Tobacco use diminishes health throughout an individual’s lifetime, and these effects accumulate throughout adulthood, resulting in preventable illness and, all too often, premature death. Nicotine is most efficiently delivered through smoking, resulting in death to nearly half of lifetime users. Over the years, other nicotine products have entered the market in a cloud of controversy and debate. Tobacco companies have introduced products marketed in a manner that implies they are “safer,” but research indicates that there is no completely safe form of tobacco. Smoking cigarettes, including cigarettes with low tar as measured by a machine, has been scientifically proven to harm nearly every organ in the body and to increase morbidity and mortality. Smokeless tobacco products increase the risk of oral cancers, and smokers of cigars, pipes, water pipes, kreteks, and bidis also experience serious adverse health consequences.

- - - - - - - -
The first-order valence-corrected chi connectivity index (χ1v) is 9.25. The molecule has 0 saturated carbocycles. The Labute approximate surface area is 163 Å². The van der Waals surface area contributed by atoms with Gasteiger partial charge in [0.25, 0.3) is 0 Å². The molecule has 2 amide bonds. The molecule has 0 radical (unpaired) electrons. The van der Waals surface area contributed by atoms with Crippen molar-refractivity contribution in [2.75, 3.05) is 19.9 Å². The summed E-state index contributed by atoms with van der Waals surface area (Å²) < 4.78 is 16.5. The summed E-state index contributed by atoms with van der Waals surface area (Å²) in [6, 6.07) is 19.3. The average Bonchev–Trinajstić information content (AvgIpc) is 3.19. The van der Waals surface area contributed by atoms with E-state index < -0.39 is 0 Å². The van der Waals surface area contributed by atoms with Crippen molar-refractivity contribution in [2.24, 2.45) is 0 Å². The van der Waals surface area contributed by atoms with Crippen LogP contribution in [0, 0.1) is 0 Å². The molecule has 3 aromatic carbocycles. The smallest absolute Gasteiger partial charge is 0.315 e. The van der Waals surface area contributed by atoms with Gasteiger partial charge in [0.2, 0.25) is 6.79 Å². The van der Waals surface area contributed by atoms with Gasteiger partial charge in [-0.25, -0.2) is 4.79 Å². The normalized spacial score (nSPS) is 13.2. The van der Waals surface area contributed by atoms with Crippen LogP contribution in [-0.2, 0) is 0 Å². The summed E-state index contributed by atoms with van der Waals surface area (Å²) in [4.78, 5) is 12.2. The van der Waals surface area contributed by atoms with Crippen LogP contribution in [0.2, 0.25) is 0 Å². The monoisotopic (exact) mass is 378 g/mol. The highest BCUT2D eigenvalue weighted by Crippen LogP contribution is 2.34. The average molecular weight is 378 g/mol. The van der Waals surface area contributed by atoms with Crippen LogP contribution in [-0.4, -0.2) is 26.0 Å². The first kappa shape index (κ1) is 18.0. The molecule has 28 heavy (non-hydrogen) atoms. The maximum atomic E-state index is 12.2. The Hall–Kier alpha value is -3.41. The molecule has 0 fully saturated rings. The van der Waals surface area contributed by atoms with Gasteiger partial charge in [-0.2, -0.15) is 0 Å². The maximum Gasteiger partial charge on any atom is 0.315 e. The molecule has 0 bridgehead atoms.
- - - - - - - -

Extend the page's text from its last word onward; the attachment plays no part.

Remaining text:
Smoking is particularly harmful to pregnant women and their fetuses. Smoking during pregnancy is dangerous to the mother and can cause growth retardation, low birth weight, and possibly death of the fetus.
The harm caused by today’s tobacco use will extend for decades into the future, which is made more tragic by the fact that the negative effects of tobacco are entirely preventable. Quitting tobacco use greatly reduces illness by immediately providing short-term benefits and lowering the risk of all diseases caused
THE INDUSTRY Says:
We recognize that cigarettes are an addictive product. That doesn’t mean you can’t stop smoking. But nicotine is not the issue. It’s the other compounds that are created—they’re called volatile compounds—that are created in smoke. They’re the ones who create the harm, and they’re the ones we’re working on in terms of our reduced risk products.Louis Camilleri, CEO, Philip Morris International, 2011
To date, no tobacco products have been scientifically proven to reduce the risk of tobacco-related disease, improve safety, or cause less harm than other tobacco products.Food and Drug Administration, US, 2011